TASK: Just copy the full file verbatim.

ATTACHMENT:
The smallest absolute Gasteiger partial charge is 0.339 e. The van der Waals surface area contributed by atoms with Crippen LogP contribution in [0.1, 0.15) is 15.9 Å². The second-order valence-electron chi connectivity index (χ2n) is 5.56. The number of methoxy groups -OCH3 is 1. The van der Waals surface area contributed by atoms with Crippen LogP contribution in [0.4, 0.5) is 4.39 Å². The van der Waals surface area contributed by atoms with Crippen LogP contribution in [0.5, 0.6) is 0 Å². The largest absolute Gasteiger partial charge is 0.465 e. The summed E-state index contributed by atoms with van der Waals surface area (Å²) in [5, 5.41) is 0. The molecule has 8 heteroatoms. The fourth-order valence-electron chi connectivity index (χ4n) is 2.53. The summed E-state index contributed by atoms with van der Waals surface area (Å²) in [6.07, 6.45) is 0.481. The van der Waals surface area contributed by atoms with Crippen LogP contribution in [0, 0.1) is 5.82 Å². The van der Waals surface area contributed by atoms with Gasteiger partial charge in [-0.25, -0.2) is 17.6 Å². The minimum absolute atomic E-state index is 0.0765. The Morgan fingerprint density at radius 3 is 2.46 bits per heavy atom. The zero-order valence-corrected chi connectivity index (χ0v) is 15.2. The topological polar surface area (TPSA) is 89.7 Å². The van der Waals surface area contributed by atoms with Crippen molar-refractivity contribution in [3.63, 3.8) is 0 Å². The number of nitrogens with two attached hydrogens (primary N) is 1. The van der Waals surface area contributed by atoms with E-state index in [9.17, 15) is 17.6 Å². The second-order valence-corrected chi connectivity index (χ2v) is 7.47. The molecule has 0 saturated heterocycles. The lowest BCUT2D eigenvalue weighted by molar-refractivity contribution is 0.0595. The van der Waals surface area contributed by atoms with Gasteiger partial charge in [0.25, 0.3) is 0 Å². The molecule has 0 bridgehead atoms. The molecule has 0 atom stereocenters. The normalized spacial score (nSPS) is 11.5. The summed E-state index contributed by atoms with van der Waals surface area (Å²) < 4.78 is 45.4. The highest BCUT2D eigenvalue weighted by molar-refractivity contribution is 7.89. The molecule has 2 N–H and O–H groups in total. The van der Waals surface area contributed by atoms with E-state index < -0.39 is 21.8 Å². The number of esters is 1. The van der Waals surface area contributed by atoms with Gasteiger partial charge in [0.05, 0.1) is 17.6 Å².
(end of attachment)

The smallest absolute Gasteiger partial charge is 0.339 e. The van der Waals surface area contributed by atoms with Crippen LogP contribution in [0.1, 0.15) is 15.9 Å². The second-order valence-electron chi connectivity index (χ2n) is 5.56. The number of methoxy groups -OCH3 is 1. The van der Waals surface area contributed by atoms with Crippen LogP contribution in [0.4, 0.5) is 4.39 Å². The van der Waals surface area contributed by atoms with Crippen LogP contribution in [0.5, 0.6) is 0 Å². The largest absolute Gasteiger partial charge is 0.465 e. The summed E-state index contributed by atoms with van der Waals surface area (Å²) in [5, 5.41) is 0. The molecule has 8 heteroatoms. The fourth-order valence-electron chi connectivity index (χ4n) is 2.53. The summed E-state index contributed by atoms with van der Waals surface area (Å²) in [6.07, 6.45) is 0.481. The van der Waals surface area contributed by atoms with Crippen LogP contribution in [0, 0.1) is 5.82 Å². The van der Waals surface area contributed by atoms with Gasteiger partial charge in [-0.25, -0.2) is 17.6 Å². The minimum absolute atomic E-state index is 0.0765. The Morgan fingerprint density at radius 3 is 2.46 bits per heavy atom. The zero-order valence-corrected chi connectivity index (χ0v) is 15.2. The topological polar surface area (TPSA) is 89.7 Å². The van der Waals surface area contributed by atoms with Crippen molar-refractivity contribution in [3.63, 3.8) is 0 Å². The number of nitrogens with two attached hydrogens (primary N) is 1. The van der Waals surface area contributed by atoms with E-state index in [9.17, 15) is 17.6 Å². The second-order valence-corrected chi connectivity index (χ2v) is 7.47. The molecule has 0 saturated heterocycles. The lowest BCUT2D eigenvalue weighted by molar-refractivity contribution is 0.0595. The van der Waals surface area contributed by atoms with Gasteiger partial charge in [0.25, 0.3) is 0 Å². The molecule has 0 bridgehead atoms. The molecule has 0 atom stereocenters. The normalized spacial score (nSPS) is 11.5. The summed E-state index contributed by atoms with van der Waals surface area (Å²) < 4.78 is 45.4. The highest BCUT2D eigenvalue weighted by molar-refractivity contribution is 7.89. The molecule has 2 N–H and O–H groups in total. The van der Waals surface area contributed by atoms with E-state index < -0.39 is 21.8 Å². The number of esters is 1. The van der Waals surface area contributed by atoms with Gasteiger partial charge in [0.05, 0.1) is 17.6 Å².